I’ve been having problems with my iPhone. The battery only lasts a couple of hours. I have to charge it all day in the office and all night at home, and I even bought an extra battery pack to carry with me when I’m on the move. When the battery dies, I’m lost. I finally went to Apple this week, booked an appointment with the Genius Bar, and was told there was nothing wrong with my battery. Mr Genius simply turned off location services on about 50 apps that were running in the background. They had all been sucking the life out of the battery to the point that my phone used as much on standby as it did when I was actively using it.
I use my phone all the time. Not a moment must be wasted: a second of queuing, waiting at the lifts, my computer starting up… I take out my phone in an instant. Did I get a new email in the last two minutes? A Facebook notification? What’s happening on Twitter? Instagram? LinkedIn? Did I already check in on Foursquare? Is it my turn to play scrabble? No wonder the battery runs out so quickly. What on earth did we do before smartphones? How could we stand waiting for the bus, at the post office, at airport security? Did we actually walk to places without listening to music (except those cool kids in the 80s with their boomboxes)? Did we read books – gasp! – on public transport?
In the latest episode of The New Normal (yes, it’s a bit silly, and I haven’t quite warmed to it yet, but I am enjoying it), Brian and David decide to go ‘technology free’ for one day so as to have more quality face time. It’s not a bad idea. It’s unusual to have dinner with someone without at least one of you taking out your phone at some point during the evening. Some people leave their phone on the table in front of them, to ensure that they don’t miss a thing. I seem to remember reading some statistic on the number of people who touch their phone in the morning before touching anything else (AHEM). There are even concerns that children are missing out on invaluable interaction with their parents, who find it easier to use an iPad as a babysitter.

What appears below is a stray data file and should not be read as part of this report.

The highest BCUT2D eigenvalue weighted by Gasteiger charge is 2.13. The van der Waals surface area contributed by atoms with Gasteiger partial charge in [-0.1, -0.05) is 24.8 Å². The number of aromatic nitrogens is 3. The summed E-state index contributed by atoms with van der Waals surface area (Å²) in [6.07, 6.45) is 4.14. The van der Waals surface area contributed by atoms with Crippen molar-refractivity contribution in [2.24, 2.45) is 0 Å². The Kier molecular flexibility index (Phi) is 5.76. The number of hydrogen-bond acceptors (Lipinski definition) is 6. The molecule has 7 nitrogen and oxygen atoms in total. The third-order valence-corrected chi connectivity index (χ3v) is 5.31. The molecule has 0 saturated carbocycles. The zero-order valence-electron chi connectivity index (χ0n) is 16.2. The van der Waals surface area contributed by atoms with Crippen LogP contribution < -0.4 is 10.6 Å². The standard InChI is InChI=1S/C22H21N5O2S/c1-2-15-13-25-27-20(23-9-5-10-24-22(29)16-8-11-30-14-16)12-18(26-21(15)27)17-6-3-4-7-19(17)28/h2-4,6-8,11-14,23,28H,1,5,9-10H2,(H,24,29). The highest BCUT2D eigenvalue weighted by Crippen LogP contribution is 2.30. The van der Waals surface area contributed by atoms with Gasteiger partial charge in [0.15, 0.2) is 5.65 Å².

On the other hand, this technology brings us closer. I’m playing scrabble daily with my mum and sister in London and my aunt in Texas. I message my friends in far-off Nyon to check in on how they are doing and get pictures of their ever-evolving babies. I don’t have to point out how Skype has allowed me to keep in touch with my family abroad, most importantly now helping me stay close to my two-year-old nephew. And it’s not just for people living in other countries. I would argue that Facebook allows us to develop more intimate relationships with friends at home. It may seem like a paradox, and I’m sure those freaks among you who aren’t on Facebook at all would scoff at such a notion (though you’re probably not reading this post in that case). But status updates, comments, and shares allow us to tell people how we’re feeling (sometimes too much, I grant you), to provide support or encouragement, to get tips, to broadcast successes… and just to laugh together. I may be biased, working as I do in digital marketing… What do you think?